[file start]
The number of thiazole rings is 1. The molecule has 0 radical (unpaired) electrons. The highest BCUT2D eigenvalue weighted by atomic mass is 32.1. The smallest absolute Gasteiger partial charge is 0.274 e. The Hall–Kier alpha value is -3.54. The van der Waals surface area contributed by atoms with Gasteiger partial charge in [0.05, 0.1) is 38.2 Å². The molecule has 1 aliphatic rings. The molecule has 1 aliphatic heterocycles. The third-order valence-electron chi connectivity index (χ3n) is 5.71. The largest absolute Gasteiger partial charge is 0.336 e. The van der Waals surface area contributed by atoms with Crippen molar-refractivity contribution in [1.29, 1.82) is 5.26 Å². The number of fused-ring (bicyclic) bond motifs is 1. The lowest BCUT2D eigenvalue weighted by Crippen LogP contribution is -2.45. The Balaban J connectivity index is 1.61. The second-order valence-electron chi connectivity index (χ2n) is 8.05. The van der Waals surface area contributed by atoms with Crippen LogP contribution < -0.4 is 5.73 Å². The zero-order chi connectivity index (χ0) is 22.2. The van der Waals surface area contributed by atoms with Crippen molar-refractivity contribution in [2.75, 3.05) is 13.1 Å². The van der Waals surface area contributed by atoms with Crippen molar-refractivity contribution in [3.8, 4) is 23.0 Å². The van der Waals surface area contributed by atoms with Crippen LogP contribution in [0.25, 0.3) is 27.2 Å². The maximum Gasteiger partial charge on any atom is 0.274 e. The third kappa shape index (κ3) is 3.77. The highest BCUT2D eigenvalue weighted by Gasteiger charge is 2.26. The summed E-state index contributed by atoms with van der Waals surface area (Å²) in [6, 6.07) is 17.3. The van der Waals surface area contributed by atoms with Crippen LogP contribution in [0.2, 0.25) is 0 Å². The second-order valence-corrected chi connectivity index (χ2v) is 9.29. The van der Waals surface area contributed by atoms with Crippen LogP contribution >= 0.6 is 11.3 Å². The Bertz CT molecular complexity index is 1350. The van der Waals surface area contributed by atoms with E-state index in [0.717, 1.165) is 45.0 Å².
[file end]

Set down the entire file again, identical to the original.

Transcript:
The number of thiazole rings is 1. The molecule has 0 radical (unpaired) electrons. The highest BCUT2D eigenvalue weighted by atomic mass is 32.1. The smallest absolute Gasteiger partial charge is 0.274 e. The Hall–Kier alpha value is -3.54. The van der Waals surface area contributed by atoms with Gasteiger partial charge in [0.05, 0.1) is 38.2 Å². The molecule has 1 aliphatic rings. The molecule has 1 aliphatic heterocycles. The third-order valence-electron chi connectivity index (χ3n) is 5.71. The largest absolute Gasteiger partial charge is 0.336 e. The van der Waals surface area contributed by atoms with Crippen molar-refractivity contribution in [1.29, 1.82) is 5.26 Å². The number of fused-ring (bicyclic) bond motifs is 1. The lowest BCUT2D eigenvalue weighted by Crippen LogP contribution is -2.45. The Balaban J connectivity index is 1.61. The second-order valence-electron chi connectivity index (χ2n) is 8.05. The van der Waals surface area contributed by atoms with Crippen LogP contribution < -0.4 is 5.73 Å². The zero-order chi connectivity index (χ0) is 22.2. The van der Waals surface area contributed by atoms with Crippen molar-refractivity contribution in [2.75, 3.05) is 13.1 Å². The van der Waals surface area contributed by atoms with Crippen molar-refractivity contribution in [3.8, 4) is 23.0 Å². The van der Waals surface area contributed by atoms with Crippen LogP contribution in [0.25, 0.3) is 27.2 Å². The maximum Gasteiger partial charge on any atom is 0.274 e. The third kappa shape index (κ3) is 3.77. The highest BCUT2D eigenvalue weighted by Gasteiger charge is 2.26. The summed E-state index contributed by atoms with van der Waals surface area (Å²) in [6, 6.07) is 17.3. The van der Waals surface area contributed by atoms with Crippen LogP contribution in [0.2, 0.25) is 0 Å². The second-order valence-corrected chi connectivity index (χ2v) is 9.29. The van der Waals surface area contributed by atoms with Crippen LogP contribution >= 0.6 is 11.3 Å². The Bertz CT molecular complexity index is 1350. The van der Waals surface area contributed by atoms with E-state index in [0.717, 1.165) is 45.0 Å².